Finally, Mariniello points out that the contest must be conditional on the information that is available ex-post, and in particular, “conditional on the standard being adopted” (525), and also on knowing the value of the standard once adopted (generally at 525). This ensures that the SEP holder will get a share of the combinatorial value of the standard as a standard, which only emerges once the standard is actually adopted; the patentee is not confined to the ex ante non-SEP value, even though ex ante, the patent is not a SEP. This is perhaps the most controversial aspect of Mariniello’s analysis. Carlton & Shampine, An Economic Interpretation of Frand, 9 J Comp Law & Econ 531, 545 (2013) state that the approach generally accepted by economists defines a reasonable royalty in the FRAND context as “the royalty that would have been negotiated ex ante, before the patented technology at issue had been adopted into the standard and prior to the licensee incurring sunk costs,” and they state (fn 40) that Mariniello does not accept this approach (fn 40). I must say that I read Mariniello’s approach as being a refinement of, rather than a departure from, the standard approach, as the prior literature has generally not been explicit about the information available during the negotiations: see eg Swanson & Baumol, 72 Antitrust LJ 1 (2005); Layne-Farrar et al 74 Antitrust LJ 671(2007). In any event, Mariniello’s approach does seem to me to be correct on this point.
It might be said that it is not necessary to consider the information available ex post, because the best technology will be adopted, so the expected value of the SEP incorporating the best patent is equal to the contingent value. This strikes me as wrong, as it amounts to importing information which is not actually available ex ante into the expected value calculation. In any event, Mariniello’s contingent approach does not require any novel legal principle. Ex post information is routinely taken into account in determining damages. In the hypothetical negotiation, the patent is assumed to be valid and infringed, even though this is ex post information. More generally, after the rate is determined through the hypothetical negotiation, the sales base to which that rate is applied is the actual sales base, determined ex post, not the expected sales base.
The contingent approach also reflects a reasonable negotiation. If the parties actually did negotiate ex ante, why would they do so on the basis of expected value? Such an agreement would give the patentee next to nothing for a valuable contribution if the technology did because the standard, and would require the implementer to pay for a useless technology if it was not adopted. As Mariniello explains, a contingent contract is a straightforward way of dealing with that uncertainty. At the same time, damages assessed on the basis of expected value would under-compensate the patentee. In principle, an expected value contract and a contingent value contract would both give every patentee the same expected return, because in an expected value negotiation, patentees whose technology was not selected would be entitled to a royalty to compensate for the chance that their patent would become a SEP. However, because expected value contracts are not actually entered into, those patentees could never bring an action to recover those royalties.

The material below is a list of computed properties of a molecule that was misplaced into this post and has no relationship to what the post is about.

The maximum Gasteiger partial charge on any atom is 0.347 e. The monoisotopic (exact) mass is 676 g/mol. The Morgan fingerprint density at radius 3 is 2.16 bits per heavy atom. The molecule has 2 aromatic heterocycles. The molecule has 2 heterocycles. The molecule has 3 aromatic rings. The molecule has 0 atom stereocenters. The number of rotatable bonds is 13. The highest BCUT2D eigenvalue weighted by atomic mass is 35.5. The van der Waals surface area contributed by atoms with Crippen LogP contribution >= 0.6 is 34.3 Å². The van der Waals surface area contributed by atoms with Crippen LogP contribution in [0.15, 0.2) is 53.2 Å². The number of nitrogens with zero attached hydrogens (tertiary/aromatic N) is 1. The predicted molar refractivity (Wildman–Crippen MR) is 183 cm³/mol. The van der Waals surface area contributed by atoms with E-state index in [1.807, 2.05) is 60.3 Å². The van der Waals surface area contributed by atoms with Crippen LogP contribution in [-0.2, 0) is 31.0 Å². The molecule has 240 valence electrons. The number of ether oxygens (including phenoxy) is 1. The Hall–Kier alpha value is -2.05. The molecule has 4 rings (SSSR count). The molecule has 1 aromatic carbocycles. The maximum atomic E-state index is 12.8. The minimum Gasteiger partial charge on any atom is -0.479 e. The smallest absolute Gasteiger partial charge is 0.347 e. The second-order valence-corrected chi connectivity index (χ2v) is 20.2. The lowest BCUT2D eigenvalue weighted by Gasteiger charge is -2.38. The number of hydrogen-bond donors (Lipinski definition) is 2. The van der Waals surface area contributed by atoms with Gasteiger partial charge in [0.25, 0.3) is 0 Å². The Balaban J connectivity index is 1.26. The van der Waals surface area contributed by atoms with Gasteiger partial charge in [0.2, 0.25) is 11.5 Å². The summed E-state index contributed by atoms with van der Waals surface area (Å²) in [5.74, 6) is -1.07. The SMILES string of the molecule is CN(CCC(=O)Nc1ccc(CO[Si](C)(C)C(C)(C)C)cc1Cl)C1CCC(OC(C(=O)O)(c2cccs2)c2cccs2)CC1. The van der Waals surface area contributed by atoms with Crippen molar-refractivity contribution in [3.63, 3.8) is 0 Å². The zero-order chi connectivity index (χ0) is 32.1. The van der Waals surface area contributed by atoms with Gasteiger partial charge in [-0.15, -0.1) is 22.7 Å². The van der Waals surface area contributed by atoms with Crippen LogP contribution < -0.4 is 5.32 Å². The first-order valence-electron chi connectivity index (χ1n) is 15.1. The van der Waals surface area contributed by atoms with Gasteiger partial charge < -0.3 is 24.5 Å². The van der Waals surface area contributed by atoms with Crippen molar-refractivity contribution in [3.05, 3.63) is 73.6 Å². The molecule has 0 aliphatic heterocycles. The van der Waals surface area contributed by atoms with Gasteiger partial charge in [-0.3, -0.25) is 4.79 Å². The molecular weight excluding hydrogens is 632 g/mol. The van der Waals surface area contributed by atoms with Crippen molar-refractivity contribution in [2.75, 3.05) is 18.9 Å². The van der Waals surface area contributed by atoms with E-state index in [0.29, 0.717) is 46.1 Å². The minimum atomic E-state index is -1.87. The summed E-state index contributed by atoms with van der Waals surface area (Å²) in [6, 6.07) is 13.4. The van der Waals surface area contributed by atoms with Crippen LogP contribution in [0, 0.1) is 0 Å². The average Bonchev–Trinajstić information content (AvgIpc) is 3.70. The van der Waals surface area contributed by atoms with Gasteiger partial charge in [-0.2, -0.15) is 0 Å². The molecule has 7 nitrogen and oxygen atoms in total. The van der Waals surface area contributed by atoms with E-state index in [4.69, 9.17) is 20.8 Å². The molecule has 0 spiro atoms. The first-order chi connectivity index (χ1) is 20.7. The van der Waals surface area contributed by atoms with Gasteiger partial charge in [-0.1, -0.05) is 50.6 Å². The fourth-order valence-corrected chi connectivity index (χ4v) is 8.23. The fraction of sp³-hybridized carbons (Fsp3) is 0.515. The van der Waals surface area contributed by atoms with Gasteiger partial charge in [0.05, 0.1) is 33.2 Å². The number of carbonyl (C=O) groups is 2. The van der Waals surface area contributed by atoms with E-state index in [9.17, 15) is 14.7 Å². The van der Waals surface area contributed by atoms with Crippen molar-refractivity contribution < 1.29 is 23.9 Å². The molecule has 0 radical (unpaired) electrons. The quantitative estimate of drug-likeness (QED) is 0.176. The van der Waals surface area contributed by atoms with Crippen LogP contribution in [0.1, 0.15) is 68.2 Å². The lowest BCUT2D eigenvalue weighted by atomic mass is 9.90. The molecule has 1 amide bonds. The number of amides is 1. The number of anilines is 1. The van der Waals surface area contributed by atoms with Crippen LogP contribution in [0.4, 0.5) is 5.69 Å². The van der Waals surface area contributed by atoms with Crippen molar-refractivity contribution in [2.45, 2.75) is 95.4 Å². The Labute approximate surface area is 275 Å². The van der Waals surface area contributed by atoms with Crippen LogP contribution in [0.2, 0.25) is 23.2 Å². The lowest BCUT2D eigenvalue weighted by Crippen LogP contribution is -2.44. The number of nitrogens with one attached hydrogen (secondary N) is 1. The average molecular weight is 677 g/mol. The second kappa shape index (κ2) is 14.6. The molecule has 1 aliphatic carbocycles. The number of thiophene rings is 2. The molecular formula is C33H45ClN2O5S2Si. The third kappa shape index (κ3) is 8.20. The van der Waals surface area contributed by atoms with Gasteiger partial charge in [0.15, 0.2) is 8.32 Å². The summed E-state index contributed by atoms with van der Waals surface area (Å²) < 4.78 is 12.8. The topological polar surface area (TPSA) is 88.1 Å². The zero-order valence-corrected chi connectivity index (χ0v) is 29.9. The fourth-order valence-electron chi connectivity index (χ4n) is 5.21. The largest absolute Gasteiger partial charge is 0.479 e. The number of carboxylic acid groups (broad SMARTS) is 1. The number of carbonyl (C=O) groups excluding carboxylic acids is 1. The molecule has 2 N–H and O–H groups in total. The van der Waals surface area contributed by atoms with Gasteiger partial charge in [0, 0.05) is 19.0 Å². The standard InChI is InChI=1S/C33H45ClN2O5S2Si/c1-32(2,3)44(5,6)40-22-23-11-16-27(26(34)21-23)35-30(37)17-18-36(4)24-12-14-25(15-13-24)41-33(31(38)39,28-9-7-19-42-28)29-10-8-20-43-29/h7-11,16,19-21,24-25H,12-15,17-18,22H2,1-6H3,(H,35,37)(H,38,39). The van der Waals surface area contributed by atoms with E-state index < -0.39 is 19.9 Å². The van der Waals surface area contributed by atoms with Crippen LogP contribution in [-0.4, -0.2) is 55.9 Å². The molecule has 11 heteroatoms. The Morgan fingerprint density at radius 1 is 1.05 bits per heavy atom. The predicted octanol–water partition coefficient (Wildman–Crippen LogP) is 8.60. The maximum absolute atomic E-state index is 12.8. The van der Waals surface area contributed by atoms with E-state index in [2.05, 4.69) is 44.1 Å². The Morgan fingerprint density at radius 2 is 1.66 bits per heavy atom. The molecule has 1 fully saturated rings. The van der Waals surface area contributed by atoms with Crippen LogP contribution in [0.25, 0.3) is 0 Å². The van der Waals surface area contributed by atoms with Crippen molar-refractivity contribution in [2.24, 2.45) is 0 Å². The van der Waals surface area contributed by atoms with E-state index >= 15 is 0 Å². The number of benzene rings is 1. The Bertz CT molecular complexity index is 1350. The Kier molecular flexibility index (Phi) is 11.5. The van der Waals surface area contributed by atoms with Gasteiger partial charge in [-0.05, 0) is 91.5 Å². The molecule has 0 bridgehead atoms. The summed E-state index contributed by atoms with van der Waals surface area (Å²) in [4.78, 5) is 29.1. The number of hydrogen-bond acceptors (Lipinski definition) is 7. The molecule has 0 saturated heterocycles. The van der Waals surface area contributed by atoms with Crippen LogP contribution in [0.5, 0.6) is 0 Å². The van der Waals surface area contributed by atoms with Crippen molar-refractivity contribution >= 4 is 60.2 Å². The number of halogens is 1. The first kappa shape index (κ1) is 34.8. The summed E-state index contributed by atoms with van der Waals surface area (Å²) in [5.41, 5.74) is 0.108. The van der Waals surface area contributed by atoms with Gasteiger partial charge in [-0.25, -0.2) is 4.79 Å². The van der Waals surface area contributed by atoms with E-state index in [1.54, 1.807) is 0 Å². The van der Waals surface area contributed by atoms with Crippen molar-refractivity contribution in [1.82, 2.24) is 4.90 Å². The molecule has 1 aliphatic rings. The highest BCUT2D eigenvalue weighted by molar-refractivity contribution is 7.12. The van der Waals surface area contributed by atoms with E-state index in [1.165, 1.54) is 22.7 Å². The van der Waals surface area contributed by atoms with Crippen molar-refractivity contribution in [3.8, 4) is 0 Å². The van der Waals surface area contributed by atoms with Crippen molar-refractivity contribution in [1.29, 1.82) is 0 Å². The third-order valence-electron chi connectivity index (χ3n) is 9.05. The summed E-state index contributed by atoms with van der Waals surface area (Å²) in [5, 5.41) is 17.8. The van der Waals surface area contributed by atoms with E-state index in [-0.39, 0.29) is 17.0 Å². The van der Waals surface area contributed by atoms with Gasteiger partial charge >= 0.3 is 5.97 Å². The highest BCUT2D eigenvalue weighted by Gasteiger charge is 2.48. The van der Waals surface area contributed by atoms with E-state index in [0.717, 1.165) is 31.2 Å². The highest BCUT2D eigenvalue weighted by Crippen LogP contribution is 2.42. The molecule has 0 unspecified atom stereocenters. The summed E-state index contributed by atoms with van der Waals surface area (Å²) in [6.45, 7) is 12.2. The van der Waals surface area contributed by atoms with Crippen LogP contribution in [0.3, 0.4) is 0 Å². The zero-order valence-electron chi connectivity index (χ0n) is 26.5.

No doubt there are cases in which two patents make a joint contribution, even ex ante. Suppose patents X and Y are held by different parties. There may be technologies such that if one party refuses to make a FRAND commitment in respect of X, the SSO will necessarily reject Y, because Y is useless without X and vice versa. In that case the technology is such that the value of the patents is “joint ex ante.” But this, it seems to me, is different from Sidak’s point that SEPs have combinatorial value because by definition SEPs are all necessary to implement the standard (932). That means only that the value of all SEPs in a given standard is what I would call “joint ex post”. That the value of SEPs in a standard is necessarily joint ex post does not imply that it is necessarily joint ex ante. In the case of patents which are in fact joint ex ante, it is not clear to me how to apportion the royalties between X and Y if the “XY” technology were adopted. But correct approach, in my view, would still be to determine the incremental value of the XY standard as compared with the next best alternative standard, and then (somehow) apportion that incremental value between X and Y.